• synonyms


[span-yuh l]
  1. one of any of several breeds of small or medium-sized dogs, usually having a long, silky coat and long, drooping ears.
  2. a submissive, fawning, or cringing person.
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Origin of spaniel

1350–1400; Middle English spaynel < Old French espaignol Spanish (dog), derivative of Espaigne Spain
Related formsspan·iel·like, adjective
Dictionary.com Unabridged Based on the Random House Unabridged Dictionary, © Random House, Inc. 2018

Examples from the Web for spaniel

Historical Examples of spaniel

  • As one of his friends said of him, he was “either a lion or a spaniel.”

    Mary Wollstonecraft

    Elizabeth Robins Pennell

  • Eighty miles is too far even for a spaniel to find its way back!

    The Widow's Dog

    Mary Russell Mitford

  • The spaniel and pug (p. 182) are most liable to bronchocele.

  • He is not a spaniel that you can beat, and then whistle back again.

    White Lies

    Charles Reade

  • The spaniel John, seeing what lay before him, rolled over on his back.

    The Country House

    John Galsworthy

British Dictionary definitions for spaniel


  1. any of several breeds of gundog with long drooping ears, a silky coat, and formerly a docked tailSee clumber spaniel, cocker spaniel, field spaniel, springer spaniel, Sussex spaniel, water spaniel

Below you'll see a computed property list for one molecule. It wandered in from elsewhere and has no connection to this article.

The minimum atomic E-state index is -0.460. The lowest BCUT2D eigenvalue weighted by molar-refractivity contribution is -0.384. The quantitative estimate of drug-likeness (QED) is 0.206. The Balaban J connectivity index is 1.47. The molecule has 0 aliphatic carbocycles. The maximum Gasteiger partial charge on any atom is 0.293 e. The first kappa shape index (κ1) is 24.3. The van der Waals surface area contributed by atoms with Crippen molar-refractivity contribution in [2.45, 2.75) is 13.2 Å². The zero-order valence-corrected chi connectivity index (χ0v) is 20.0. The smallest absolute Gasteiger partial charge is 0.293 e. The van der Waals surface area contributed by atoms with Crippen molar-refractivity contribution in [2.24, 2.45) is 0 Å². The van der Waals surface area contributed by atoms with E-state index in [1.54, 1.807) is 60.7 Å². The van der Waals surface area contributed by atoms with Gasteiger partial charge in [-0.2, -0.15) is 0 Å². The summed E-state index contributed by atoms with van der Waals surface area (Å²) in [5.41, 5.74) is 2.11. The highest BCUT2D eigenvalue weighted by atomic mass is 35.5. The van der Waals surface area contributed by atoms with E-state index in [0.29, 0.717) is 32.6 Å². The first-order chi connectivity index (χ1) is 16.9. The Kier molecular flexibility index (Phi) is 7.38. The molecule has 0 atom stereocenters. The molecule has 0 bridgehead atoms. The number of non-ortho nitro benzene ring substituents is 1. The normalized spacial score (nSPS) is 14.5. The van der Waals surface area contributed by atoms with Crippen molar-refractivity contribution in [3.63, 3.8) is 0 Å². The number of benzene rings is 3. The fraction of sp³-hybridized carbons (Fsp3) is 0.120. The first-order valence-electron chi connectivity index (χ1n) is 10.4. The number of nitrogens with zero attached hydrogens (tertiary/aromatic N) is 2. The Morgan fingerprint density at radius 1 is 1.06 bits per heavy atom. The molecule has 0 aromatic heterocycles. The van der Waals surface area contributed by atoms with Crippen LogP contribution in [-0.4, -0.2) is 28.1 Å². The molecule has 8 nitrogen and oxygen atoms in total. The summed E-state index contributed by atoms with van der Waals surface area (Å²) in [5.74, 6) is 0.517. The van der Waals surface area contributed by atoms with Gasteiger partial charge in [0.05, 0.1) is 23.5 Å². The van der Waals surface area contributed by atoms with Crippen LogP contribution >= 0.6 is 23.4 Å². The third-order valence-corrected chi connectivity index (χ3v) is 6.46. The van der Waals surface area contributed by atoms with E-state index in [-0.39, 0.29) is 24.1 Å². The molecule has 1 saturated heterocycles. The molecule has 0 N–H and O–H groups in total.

2. either of two toy breeds of spanielSee King Charles spaniel
  3. an obsequiously devoted person
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Word Origin for spaniel

C14: from Old French espaigneul Spanish (dog), from Old Provençal espanhol, ultimately from Latin Hispāniolus Spanish
Collins English Dictionary - Complete & Unabridged 2012 Digital Edition © William Collins Sons & Co. Ltd. 1979, 1986 © HarperCollins Publishers 1998, 2000, 2003, 2005, 2006, 2007, 2009, 2012

Word Origin and History for spaniel


13c., as a surname meaning "Spaniard;" as a name for a breed of dog of Spanish origin, late 14c., from Old French espagneul, literally "Spanish (dog)," from Vulgar Latin *Hispaniolus "of Spain," diminutive of Latin Hispanus "Spanish, Hispanic" (see Spaniard).

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Online Etymology Dictionary, © 2010 Douglas Harper